Mrs. Cooper was my 2nd grade teacher. She may have been a delightful woman, but in my memory she is brillo-headed and mean. And while I recognize that most adults don’t look back at their 2nd grade year as a pivotal one, for me the entire year was a lesson in how to handle the awkward situations I was just beginning to create for myself. 2nd grade was when I figured out that I was going to have to think faster than everyone else if I did not want to keep getting caught in the aftermath of my screw ups.
The subject was syllables, and since I considered myself something of a language prodigy, the class exercise was a no-brainer. “We’re going to go around the room and each of you will say your first name and clap out the syllables.” Fantastic! “Steph-a-nie” 3 claps. “Bar-bie” 2 claps. Jim, Mike, Scott all one clap. Suz-anne, Jean-nie both 2 claps, a few more names, on down the row, and at the end, me.
“Clay-er!” I shouted. 2 claps! Mrs. Cooper stopped me – I had interrupted the perfect flow of syllable clapping – “No. You’re name is Claire. One syllable, one clap. Claire.”
Uh, no? I don’t think I had ever heard my name said that way. This was Tucker, Georgia and in Tucker, Georgia, I was most definitely Clay-er. And thus began my introduction to the classroom stares of open-mouthed kids, who either pity you or want to eat you, depending on your popularity. Never again, I vowed.
Same class, different day, and I had a belly ache. The kind of belly ache that a child learns early on cannot be relieved undetected while sitting on a hard wooden seat. I needed a restroom, only Mrs. Cooper would not give me a hall pass. I tried to distract myself with Dick and Jane but having eaten my sister’s favorite bean soup for dinner the night before, I could not ignore the pressure. It was time. I grabbed my chubby pencil and made a bee-line for the wall-mounted pencil sharpener. This small mechanical device held the promise of a loud grinding noise which I knew would be a perfect cover for the loud noises I was desperate to make. Only my timing was way off, and I made my half-class journey to the pencil sharpener farting loudly, continuously, and uncontrollably.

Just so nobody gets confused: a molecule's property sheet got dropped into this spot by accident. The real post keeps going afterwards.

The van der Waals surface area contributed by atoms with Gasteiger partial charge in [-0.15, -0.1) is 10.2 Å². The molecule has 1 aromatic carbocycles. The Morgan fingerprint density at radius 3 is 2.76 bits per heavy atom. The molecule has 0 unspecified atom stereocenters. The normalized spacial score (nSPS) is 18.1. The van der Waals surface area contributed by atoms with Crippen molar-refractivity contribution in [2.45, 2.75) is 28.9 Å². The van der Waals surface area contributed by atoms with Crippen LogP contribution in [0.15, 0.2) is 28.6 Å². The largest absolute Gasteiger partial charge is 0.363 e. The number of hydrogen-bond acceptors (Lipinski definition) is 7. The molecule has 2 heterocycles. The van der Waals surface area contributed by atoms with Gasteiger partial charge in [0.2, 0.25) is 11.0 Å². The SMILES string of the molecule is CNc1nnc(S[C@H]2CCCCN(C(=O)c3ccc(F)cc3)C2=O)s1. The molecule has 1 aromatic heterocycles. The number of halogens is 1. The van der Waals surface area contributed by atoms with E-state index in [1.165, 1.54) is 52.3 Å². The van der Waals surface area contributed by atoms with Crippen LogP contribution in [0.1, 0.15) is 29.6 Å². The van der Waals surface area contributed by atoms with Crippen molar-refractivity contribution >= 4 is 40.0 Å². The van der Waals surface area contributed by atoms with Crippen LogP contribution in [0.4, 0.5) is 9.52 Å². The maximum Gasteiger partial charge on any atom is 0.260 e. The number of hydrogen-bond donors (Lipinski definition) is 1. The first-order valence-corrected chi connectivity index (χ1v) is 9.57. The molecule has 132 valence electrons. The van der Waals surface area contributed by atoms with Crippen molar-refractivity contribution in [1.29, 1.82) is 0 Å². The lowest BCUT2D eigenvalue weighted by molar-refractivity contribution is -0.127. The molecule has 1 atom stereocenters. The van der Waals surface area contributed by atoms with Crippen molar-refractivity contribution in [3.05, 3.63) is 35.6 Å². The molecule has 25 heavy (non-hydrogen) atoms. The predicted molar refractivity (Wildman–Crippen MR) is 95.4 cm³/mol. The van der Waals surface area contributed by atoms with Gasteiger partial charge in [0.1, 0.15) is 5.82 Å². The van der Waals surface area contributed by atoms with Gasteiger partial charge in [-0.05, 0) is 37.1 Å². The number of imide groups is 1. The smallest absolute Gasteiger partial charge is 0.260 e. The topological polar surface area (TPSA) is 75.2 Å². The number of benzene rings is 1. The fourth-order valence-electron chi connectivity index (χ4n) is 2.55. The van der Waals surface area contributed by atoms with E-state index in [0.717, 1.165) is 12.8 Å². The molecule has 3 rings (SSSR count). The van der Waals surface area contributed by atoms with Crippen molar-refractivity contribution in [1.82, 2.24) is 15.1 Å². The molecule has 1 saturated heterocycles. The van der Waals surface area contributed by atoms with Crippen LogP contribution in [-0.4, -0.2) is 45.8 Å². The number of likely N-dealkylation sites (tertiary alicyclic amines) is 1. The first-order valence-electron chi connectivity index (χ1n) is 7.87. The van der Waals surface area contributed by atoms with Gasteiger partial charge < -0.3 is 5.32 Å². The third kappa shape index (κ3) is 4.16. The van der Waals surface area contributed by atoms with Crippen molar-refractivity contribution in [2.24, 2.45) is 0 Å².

By the time I made it there it was all over, only there they were – my classmates and their open-mouthed stares. Not again! I chose the the chubby kid with the big glasses and pointed to her with a wrinkled nose and said loudly “THAT WAS HER!” Mrs. Cooper quietly walked up to me with the hall pass — which I no longer needed — and I left the room, free to roam and confident in my ability to both plan ahead AND recover if my plans were foiled.
Oversharing – I did that, too. Mrs. Cooper sat me down in the middle of my show-and-tell turn when I held up the Tinkerbelle Deoderant my mother had bought for me because “she says I stink.” I made up a family that I did not have, with 6 older brothers (one of whom my Dad accidentally shot), and shared their antics in subsequent show-and-tells. I sat on the bench outside the principal’s office a few times that year for various infractions ranging from talking in line to throwing my milk carton at the trash can and missing. Each time someone looked at me while I sat on the principal’s bench, I would shout “my dad’s an astronaut!” because that seemed a good way to deflect from the fact that I was sitting on that yellow cushion and eating lunch alone.
2nd grade was the year I received my first “needs improvement” conduct grades, specifically in “self-control.” This made my mother hysterical and my father disgustedly perplexed. I didn’t even know what “self-control” WAS, much less how to improve it. Had it only been 2010, Mrs. Cooper would have called in my parents and demanded that I be medicated. But this was the early 70s; no medicine, no extended time, no participation trophy. 2nd grade was the dawn of my learning how to get away with stuff, the birth of my troublemaking side, the year I started making a mess of things and figuring out how to cover up those messes. Indeed, Clay-er had no self-control and needed improvement.